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Old Sep 23rd 2018, 11:13 AM   #1
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Help! Relationship Between Velocity and Height of Water

Hello, I have been given a lab paper to do on the relationship between the velocity of water leaking from a hole in a bottle and the height of water above the hole. We are supposed to focus on analyzing and finding the relationship between velocity and height with our data. I have data listed below but do not know how to go about finding the relationship. I know the formula is √(2gh) but don't know how to find it through my data. Thanks so much for any help!

Height Water - Range (cm) - Velocity (m/s)

11.8cm - 31 - 1.13
10.6cm - 29 - 1.05
8.6cm - 25 - 0.91
6.8cm - 22 - 0.8
5cm - 18 - 0.66
3.6cm - 14 - 0.51
2.7cm - 10 - 0.36

Last edited by physics1012; Sep 23rd 2018 at 11:35 AM.
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Old Sep 23rd 2018, 03:46 PM   #2
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Given any finite number of "data points" there exist an infinite number of formulas that will give that data. There is no way to say that it definitely is or is not a specific formula. The first thing I would do is graph the points. Yes, it does look roughly like a square root but one that crosses the "Height" axis at a positive value, not 0. If you want to try something like $\displaystyle V= A(h- B)^{1/2}$, take two of the given points and put them into that equation to determine A and B. Then see if that gives at least approximately the right values for the other points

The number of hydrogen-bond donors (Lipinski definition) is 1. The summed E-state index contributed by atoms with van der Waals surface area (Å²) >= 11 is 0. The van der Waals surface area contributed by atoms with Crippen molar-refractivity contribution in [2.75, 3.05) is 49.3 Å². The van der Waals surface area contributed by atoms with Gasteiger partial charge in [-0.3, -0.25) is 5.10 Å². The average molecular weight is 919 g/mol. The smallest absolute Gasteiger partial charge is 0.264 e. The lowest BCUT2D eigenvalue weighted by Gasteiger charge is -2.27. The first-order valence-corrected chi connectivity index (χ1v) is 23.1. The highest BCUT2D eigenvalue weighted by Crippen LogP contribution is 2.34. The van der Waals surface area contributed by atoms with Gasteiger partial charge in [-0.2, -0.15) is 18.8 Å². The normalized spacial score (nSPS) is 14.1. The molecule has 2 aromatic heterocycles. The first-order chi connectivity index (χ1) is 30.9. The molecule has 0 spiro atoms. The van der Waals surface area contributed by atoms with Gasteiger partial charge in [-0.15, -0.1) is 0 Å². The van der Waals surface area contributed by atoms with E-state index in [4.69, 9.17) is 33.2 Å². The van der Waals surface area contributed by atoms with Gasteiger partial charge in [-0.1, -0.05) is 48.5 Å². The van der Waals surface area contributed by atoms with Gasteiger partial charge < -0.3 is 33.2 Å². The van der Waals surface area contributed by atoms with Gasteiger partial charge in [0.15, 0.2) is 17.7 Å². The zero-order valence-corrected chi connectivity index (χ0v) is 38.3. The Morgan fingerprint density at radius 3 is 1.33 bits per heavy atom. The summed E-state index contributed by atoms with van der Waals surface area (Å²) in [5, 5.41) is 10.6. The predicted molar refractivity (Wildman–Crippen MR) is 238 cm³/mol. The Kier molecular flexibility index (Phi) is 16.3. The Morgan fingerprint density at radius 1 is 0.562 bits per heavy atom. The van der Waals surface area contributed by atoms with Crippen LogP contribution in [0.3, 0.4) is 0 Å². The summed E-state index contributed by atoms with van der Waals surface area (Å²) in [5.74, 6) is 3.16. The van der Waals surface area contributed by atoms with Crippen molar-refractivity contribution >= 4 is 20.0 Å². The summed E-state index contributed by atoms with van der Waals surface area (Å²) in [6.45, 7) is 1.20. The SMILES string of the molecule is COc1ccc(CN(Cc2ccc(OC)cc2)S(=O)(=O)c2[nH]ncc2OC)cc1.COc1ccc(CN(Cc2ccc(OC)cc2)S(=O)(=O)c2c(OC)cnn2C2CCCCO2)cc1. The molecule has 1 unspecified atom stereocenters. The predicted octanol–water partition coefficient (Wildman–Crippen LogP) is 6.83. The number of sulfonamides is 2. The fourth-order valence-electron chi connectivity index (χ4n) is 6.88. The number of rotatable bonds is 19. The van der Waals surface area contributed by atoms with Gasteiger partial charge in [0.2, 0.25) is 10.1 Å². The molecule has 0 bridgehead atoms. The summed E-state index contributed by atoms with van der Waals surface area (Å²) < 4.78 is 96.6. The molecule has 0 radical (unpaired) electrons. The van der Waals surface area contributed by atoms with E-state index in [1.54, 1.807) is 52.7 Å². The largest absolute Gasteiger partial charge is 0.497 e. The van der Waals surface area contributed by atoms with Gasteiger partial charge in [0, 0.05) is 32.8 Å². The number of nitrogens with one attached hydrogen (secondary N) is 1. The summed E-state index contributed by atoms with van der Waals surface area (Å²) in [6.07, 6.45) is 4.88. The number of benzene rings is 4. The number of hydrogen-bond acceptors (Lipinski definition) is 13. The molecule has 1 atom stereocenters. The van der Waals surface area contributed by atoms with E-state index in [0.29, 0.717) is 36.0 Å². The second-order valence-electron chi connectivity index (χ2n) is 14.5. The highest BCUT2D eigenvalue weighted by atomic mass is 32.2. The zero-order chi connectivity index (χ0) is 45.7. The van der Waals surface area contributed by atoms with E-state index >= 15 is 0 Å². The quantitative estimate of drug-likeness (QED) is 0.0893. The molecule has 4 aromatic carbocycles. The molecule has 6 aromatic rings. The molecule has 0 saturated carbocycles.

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Old Oct 30th 2018, 04:42 PM   #3
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velocity equals the square root of (Density * g * height)

This is derived from Bernoulli equation.

g is gravity (9.80665 m/s^2).
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Old Oct 30th 2018, 06:13 PM   #4
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Originally Posted by Aerothermal View Post
velocity equals the square root of (Density * g * height)

This is derived from Bernoulli equation.
Since you are resurrecting a month old thread, would you mind telling us how to derive that? Just for the sake of completeness.

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Old Oct 31st 2018, 05:34 AM   #5
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Originally Posted by physics1012 View Post
Hello, I have been given a lab paper to do on the relationship between the velocity of water leaking from a hole in a bottle and the height of water above the hole.
Look up something called "Toricelli's law"
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